Here is a list of all participating schools, which range from highly selective and specialized schools, such as Brooklyn Latin, to non-selective schools such Park East:

Academy for Young Writers
Alfred E. Smith Career and Technical Education High School
Astor Collegiate Academy
August Martin High School
Automotive High School
Bronx High School for Writing and Communication Arts
Bronx Lab School
Bronx Latin
Bronx School of Law and Finance
Brooklyn Academy of Science and the Environment
Brooklyn Collegiate: A College Board School
Brooklyn Lab School
Brooklyn School for Global Studies
Brooklyn School for Music & Theatre
Brooklyn Studio Secondary School
Brooklyn Theatre Arts High School
Business of Sports School
Central Park East High School
Channel View School for Research
Coalition School for Social Change
Cypress Hills Collegiate Preparatory School
East New York Family Academy
East-West School of International Studies
EBC High School for Public Service–Bushwick
Frederick Douglass Academy II Secondary School
Frederick Douglass Academy VI High School
George Washington Carver High School for the Sciences
Green School: An Academy for Environmental Careers
Health Opportunities High School
High School for Civil Rights
High School for Law Enforcement and Public Safety
High School for Medical Professions
High School of Arts and Technology
Mathematics, Science Research and Technology Magnet High School
N.Y.C. Museum School
New Design High School
New Heights Academy Charter School
Pace High School
Park East High School
Performing Arts and Technology High School
Queens Vocational and Technical High School
Ralph R. McKee Career and Technical Education High School
Repertory Company High School for Theatre Arts
School for International Studies
School of the Future High School
Science, Technology and Research Early College High School at Erasmus Secondary School for Journalism The College Academy
The Marie Curie School for Medicine, Nursing, and Health Professions
The Urban Assembly School for Law and Justice
University Heights Secondary School
Urban Assembly New York Harbor School
W. H. Maxwell Career and Technical Education High School
William E. Grady Career and Technical Education High School
Wings Academy World Academy for Total Community Health High School
Young Women’s Leadership School

School safety

Hiring more security officers in Memphis after school shootings could have unintended consequences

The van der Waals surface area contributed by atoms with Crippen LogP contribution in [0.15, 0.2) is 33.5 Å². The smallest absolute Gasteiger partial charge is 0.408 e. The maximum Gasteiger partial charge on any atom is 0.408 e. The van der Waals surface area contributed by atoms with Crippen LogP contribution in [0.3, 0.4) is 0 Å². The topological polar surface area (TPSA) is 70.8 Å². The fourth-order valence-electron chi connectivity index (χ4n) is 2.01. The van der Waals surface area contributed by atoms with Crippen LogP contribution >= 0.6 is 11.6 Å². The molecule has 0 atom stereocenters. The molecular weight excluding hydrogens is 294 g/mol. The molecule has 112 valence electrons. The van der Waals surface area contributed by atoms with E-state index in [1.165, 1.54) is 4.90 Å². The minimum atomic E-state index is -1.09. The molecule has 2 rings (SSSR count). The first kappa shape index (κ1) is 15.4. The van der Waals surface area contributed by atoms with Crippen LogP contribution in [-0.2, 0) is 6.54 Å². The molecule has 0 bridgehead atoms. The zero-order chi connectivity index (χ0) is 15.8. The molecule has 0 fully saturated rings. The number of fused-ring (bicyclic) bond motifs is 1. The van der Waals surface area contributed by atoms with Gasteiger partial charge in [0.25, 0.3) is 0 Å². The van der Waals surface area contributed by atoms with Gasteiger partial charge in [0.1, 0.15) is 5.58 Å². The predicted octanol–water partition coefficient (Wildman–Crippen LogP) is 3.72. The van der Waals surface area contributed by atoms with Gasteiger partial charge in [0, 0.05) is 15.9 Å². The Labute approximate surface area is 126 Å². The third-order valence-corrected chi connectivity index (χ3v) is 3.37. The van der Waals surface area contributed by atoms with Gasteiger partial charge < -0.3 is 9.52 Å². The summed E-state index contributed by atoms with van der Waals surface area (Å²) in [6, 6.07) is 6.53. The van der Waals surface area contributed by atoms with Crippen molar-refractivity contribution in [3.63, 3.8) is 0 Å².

PHOTO: Jahi Chikwendiu/The Washington Post/Getty Images

Tennessee’s largest district, Shelby County Schools, is slated to add more school resource officers under the proposed budget for next school year.

Superintendent Dorsey Hopson earmarked $2 million to hire 30 school resource officers in addition to the 98 already in some of its 150-plus schools. The school board is scheduled to vote on the budget Tuesday.

But an increase in law enforcement officers could have unintended consequences.

A new state law that bans local governments from refusing to cooperate with federal immigration officials could put school resource officers in an awkward position.

Tennessee Education Commissioner Candice McQueen recently reminded school personnel they are not obligated to release student information regarding immigration status. School resource officers employed by police or sheriff’s departments, however, do not answer to school districts. Shelby County Schools is still reviewing the law, but school board members have previously gone on the record emphasizing their commitment to protecting undocumented students.

“Right now we are just trying to get a better understanding of the law and the impact that it may have,” said Natalia Powers, a district spokeswoman.

Also, incidents of excessive force and racial bias toward black students have cropped up in recent years. Two white Memphis officers were fired in 2013 after hitting a black student and wrestling her to the ground because she was “yelling and cussing” on school grounds. And mothers of four elementary school students recently filed a lawsuit against a Murfreesboro officer who arrested them at school in 2016 for failing to break up a fight that occurred off-campus.

Just how common those incidents are in Memphis is unclear. In response to Chalkbeat’s query for the number and type of complaints in the last two school years, Shelby County Schools said it “does not have any documents responsive to this request.”

Currently, 38 school resource officers are sheriff’s deputies, and the rest are security officers hired by Shelby County Schools. The officers respond and work to prevent criminal activity in all high schools and middle schools, Hopson said. The 30 additional officers would augment staffing at some schools and for the first time, branch out to some elementary schools. Hopson said those decisions will be based on crime rates in surrounding neighborhoods and school incidents.